While writing this post on Da Russophile about why Russians do not (for the most part) hate Jews – a post that will also be of interest to AKarlin readers – I came across very interesting historical data on literacy and educational accomplishment by ethnic groups in the USSR.
Per 100 people of respective nationality
50 and older
This table shows the literacy rate among different groups from the 1926 First All-Union Census. Coming less than a decade after the Revolution this table is of course a reflection of the Tsarist education system, not of the Soviet one. Apart from puncturing one Communist myth, that the Tsarist regime didn’t do anything for people’s literacy and that it was all a Soviet achievement, it also demonstrates that Jews had the highest literacy rate of all the peoples in the Empire.
The Economist lies about Russia, it has beef with France, and in general it is far more useful as a barometer of Anglo-Saxon elite opinion than as a good source of objective information on the real world. Nonetheless, it does have the occasional gold nugget, and even one gold vein – its Daily Charts blog.
After all, one can rarely argue with cold, raw statistics, and opinion polls.
Above is a chart from early April about the importance Europeans attach to being rich. It’s funny the extent to which it confirms almost every relevant stereotype in the book (in general, the act of stereotyping is very much maligned, but that’s for another post). Russians and Ukrainian gold-diggers, oligarchs, mafia. Israel – Jews LOL. Greeks have a reputation for being a very mercantile people. Czechs are individualists, so it makes sense that they’re high up there too.
At the other end of the scale, you have the Scandinavian countries that operate under the self-effacing principles of Jante Law, and the French with their rich anti-capitalist intellectual traditions and love for existentialist philosophy. In the middle we have quintessentially bourgeois nations such as the UK, and Germany – they love themselves some money, but Protestantism has long encouraged them to be low-key about it.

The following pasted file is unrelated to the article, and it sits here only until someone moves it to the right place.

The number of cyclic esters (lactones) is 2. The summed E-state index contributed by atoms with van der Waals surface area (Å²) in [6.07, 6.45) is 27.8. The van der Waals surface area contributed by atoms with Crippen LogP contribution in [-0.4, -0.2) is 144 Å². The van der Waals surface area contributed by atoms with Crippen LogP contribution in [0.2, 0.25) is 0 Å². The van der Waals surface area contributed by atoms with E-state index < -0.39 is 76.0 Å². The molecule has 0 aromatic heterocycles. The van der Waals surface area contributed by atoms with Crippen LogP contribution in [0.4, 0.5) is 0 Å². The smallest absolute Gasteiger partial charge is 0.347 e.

Human capital (primarily education) is the single most important factor behind long-term productivity gains, and hence economic growth. The relatively high human capital of Russia and China, which is comparable to developed country levels, is the most important reason why I rate their future prospects much higher than those of the other two BRIC’s, Brazil and India.
But the internal distribution of human capital is also very important. For instance, in Italy there is an almost perfect correlation between regional PISA scores in Math and Science, and regional GDP’s. I have long wanted to find a similar data set for Russia, and I finally did so today in Jarkko Hautamäki’s slideshow comparing regional PISA performance in Finland and Russia. Based on the figures there I estimated the PISA scores (Math and Science) for Russia’s regions and compiled the map below.